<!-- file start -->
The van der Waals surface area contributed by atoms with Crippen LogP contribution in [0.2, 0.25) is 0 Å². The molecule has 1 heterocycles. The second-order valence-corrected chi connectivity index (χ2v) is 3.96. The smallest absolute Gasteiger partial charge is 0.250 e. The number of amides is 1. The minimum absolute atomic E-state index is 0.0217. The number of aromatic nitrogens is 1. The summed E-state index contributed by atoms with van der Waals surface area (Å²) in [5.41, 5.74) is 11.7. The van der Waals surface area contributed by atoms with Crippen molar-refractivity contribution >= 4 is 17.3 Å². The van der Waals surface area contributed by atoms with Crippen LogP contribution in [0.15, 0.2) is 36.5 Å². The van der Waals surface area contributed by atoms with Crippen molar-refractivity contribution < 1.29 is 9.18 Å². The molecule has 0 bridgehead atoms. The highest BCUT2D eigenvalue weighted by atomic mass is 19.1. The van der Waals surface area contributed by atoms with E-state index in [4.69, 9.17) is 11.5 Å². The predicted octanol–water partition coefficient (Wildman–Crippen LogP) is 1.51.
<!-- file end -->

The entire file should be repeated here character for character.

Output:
The van der Waals surface area contributed by atoms with Crippen LogP contribution in [0.2, 0.25) is 0 Å². The molecule has 1 heterocycles. The second-order valence-corrected chi connectivity index (χ2v) is 3.96. The smallest absolute Gasteiger partial charge is 0.250 e. The number of amides is 1. The minimum absolute atomic E-state index is 0.0217. The number of aromatic nitrogens is 1. The summed E-state index contributed by atoms with van der Waals surface area (Å²) in [5.41, 5.74) is 11.7. The van der Waals surface area contributed by atoms with Crippen molar-refractivity contribution >= 4 is 17.3 Å². The van der Waals surface area contributed by atoms with Crippen LogP contribution in [0.15, 0.2) is 36.5 Å². The van der Waals surface area contributed by atoms with Crippen molar-refractivity contribution < 1.29 is 9.18 Å². The molecule has 0 bridgehead atoms. The highest BCUT2D eigenvalue weighted by atomic mass is 19.1. The van der Waals surface area contributed by atoms with E-state index in [4.69, 9.17) is 11.5 Å². The predicted octanol–water partition coefficient (Wildman–Crippen LogP) is 1.51.